Engaging and Debating the Role of Public Criminology: Introduction to this Special Issue

Lauren Eisler, Carrie Sanders


In his 2004 presidential address to the American Sociological Association, Michael Burawoy implored sociologists to engage “publics beyond the academy in dialogue about matters of political and moral concern” (2004:  5) and to “promote dialogue about issues that affect the fate of society, placing the values to which we adhere under a microscope” (Burawoy et al., 2004:  104).  This edited volume is dedicated to discussing, debating and illustrating how academic research can contribute to public discourse, understanding and action in regards to crime and its control.  Specifically, the issue provides empirical accounts of the ways in which academic research can: i) evaluate and reframe cultural images of crime and criminals, ii) evaluate and assess rule making and breaking, and, iii) evaluate and critique the justice system.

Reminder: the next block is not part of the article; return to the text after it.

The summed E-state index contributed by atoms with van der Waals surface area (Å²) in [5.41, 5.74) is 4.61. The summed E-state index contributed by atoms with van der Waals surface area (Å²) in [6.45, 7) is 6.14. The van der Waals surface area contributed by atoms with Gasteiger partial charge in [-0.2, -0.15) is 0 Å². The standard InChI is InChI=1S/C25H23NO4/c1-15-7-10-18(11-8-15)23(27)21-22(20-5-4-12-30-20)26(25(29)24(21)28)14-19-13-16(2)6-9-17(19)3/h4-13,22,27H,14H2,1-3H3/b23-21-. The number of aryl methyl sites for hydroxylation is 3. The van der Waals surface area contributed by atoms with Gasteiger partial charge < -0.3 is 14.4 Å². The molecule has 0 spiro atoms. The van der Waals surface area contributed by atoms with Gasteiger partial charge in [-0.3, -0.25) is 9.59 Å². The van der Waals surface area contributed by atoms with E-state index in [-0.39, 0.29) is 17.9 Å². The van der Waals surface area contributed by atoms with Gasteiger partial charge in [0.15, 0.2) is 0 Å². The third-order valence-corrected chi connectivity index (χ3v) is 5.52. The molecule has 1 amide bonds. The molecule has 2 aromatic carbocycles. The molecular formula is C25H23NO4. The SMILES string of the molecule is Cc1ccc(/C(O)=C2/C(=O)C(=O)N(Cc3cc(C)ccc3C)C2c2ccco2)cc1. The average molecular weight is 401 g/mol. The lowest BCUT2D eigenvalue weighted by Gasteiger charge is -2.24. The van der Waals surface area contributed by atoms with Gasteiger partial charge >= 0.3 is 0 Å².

public criminology; sociology; critical criminology; academia; moral panics; terrorism

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